Jon Heyman keeps banging the Cliff Lee “mystery team” drum

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This morning several baseball media heavyweights took public jabs as SI.com’s Jon Heyman over his repeatedly reporting on a supposed “mystery team” joining the Rangers and Yankees in the mix for Cliff Lee.

First there was Buster Olney of ESPN.com tweeting: “Remember: if you ever read about a ‘mystery team,’ it can only come spoon-fed from an agent who is trying to create leverage.”

Shortly after that Peter Gammons of MLB.com got in on the fun: “Mystery, Alaska in on Lee?”

And then Keith Law of ESPN.com tweeted: “Saw the Mystery Team GM at the winter meetings. He was wearing a Guy Fawkes mask.”

Heyman tried to brush off the criticisms by making a joke about the situation, tweeting that he was “grabbing lunch at MLB Network now” while using a #mysterysandwich hashtag, but shortly after that his latest column was posted at SI.com and it included more references to the supposed “mystery team” bidding on Lee.

In fact, Heyman used the phrase “mystery team” five times in the column (and even threw in a “mystery offer” for good measure):

1) “The Royals are eyeing the Lee talks with interest, as the Yankees could possibly consider Greinke if they should be upset for Lee by the incumbent Rangers or even a mystery team.”

2) “It isn’t known whether the Angels are the remaining mystery team in on Lee, but they at least checked in on him and could become a suitor for Greinke, too.”

3) “Lee is believed to be deciding between the Yankees, Rangers and one remaining mystery team, whose offer is also a mystery.”

4) “The Angels have shown interest in Lee. But one person familiar with their thinking claimed they are “offensively focused” at present, so they don’t appear to be the mystery team.”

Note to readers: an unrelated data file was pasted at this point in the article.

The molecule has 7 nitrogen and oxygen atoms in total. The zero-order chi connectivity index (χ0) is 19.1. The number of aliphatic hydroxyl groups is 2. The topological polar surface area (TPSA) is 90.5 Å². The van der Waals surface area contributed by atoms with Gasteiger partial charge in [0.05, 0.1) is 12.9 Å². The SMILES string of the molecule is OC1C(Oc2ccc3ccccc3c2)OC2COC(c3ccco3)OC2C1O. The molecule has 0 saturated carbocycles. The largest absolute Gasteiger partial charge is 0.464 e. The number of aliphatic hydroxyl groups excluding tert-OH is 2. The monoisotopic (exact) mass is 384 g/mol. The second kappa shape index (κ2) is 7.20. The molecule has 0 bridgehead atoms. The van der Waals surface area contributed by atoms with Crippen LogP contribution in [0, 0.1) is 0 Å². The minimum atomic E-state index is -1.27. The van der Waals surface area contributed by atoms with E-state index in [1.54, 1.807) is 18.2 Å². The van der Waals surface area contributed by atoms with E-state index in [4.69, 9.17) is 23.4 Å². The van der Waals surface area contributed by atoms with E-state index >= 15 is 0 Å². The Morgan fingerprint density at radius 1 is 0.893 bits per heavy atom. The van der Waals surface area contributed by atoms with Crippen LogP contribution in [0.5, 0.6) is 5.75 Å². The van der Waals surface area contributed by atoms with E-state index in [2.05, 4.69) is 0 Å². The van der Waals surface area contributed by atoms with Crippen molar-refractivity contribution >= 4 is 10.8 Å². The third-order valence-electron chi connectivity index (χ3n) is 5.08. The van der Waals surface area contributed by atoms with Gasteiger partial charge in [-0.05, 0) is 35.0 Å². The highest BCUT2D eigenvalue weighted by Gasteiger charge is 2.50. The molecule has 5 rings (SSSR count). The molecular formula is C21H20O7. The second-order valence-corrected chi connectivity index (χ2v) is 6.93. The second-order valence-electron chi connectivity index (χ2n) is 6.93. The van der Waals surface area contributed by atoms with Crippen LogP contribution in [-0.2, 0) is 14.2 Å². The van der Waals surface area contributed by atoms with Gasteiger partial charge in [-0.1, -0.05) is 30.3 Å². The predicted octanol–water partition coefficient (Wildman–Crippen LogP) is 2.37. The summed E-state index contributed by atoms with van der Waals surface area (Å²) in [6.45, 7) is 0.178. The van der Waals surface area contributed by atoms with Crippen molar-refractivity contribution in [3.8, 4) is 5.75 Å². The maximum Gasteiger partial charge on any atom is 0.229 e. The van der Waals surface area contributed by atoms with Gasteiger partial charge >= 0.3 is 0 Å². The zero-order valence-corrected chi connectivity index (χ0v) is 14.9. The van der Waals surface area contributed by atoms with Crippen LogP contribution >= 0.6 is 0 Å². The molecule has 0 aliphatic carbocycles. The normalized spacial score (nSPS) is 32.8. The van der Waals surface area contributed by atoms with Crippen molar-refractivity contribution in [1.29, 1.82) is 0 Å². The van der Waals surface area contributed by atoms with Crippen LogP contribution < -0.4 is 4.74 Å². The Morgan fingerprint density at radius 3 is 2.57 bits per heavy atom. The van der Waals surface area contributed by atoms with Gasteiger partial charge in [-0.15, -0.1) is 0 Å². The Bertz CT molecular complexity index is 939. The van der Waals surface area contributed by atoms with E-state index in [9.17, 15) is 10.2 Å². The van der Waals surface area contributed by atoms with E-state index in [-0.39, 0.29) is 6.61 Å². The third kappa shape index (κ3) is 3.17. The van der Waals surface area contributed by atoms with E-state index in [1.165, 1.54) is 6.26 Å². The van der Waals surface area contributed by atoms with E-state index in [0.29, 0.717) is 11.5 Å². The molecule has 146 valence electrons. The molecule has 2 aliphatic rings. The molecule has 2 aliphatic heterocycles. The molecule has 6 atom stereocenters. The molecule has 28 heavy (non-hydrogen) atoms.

5) “The Red Sox were found to be one of two mystery teams at the winter meetings but their signing of Crawford would seem to make them very unlikely now.”

It’s one thing when some lowly bloggers like Craig and I are picking on Heyman for the “mystery team” stuff, but when guys like Olney, Gammons, and Law join in you’d think he might ease up on that type of “reporting.” Instead he made a joke about it to lessen some of the criticism coming his way … and then immediately published a new column packed with “mystery team” references.

Heyman may indeed be right, but if he knows information he should report it rather than shrouding it in hysteria-inducing “mystery.” Given his frequent attempts to assuage people of the notion that he’s a shill for agents you’d think Heyman might have a little more awareness about how this stuff is perceived by readers and colleagues. Or maybe he just can’t help himself.

Mariners activate Robinson Cano from the disabled list

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The Mariners announced that second baseman Robinson Cano has been activated from the disabled list in time for Tuesday’s game against the Nationals in Washington. Cano spent the minimum 10 days on the disabled list with a strained right quadriceps.

Taylor Motter got most of the playing time at second base while Cano was out. Mike Freeman did get a couple of starts there as well.

Cano resumes batting .296/.362/.533 with eight home runs and 28 RBI in 152 plate appearances on the season.

Former outfielder Anthony Gose is throwing 99 m.p.h. fastballs in the minors

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Anthony Gose played for five seasons as an outfielder in the big leagues. He never hit well enough to be a regular, and a series of altercations with his minor league managers and coaches didn’t do too much for his future either.

His fastball, however, may eventually make up for all of that.

Toward the end of spring training it was reported that Gose would begin work as a pitcher. Given that he was a highly regarded high school pitching prospect with a plus fastball, it wasn’t a crazy notion. When Tigers camp broke, Gose stayed in Lakeland in extended spring training, throwing bullpen sessions and stuff.

Now he’s seeing game action. As the Detroit Free Press reports, Gose threw an inning for the Class-A Lakeland Flying Tigers against the Palm Beach Cardinals last night. He allowed one run on one hit with one strikeout and one walk, lighting up the radar gun at 99 m.p.h. This is the tweet from Lakeland’s assistant general manager:

The Free Press says that the Tigers’ vice president of player development, Dave Littlefield, is “very optimistic” about Gose’s progress.

Given that he’s still only 26 and he’s a lefty it wouldn’t shock me at all if he makes his way back to the bigs someday soon.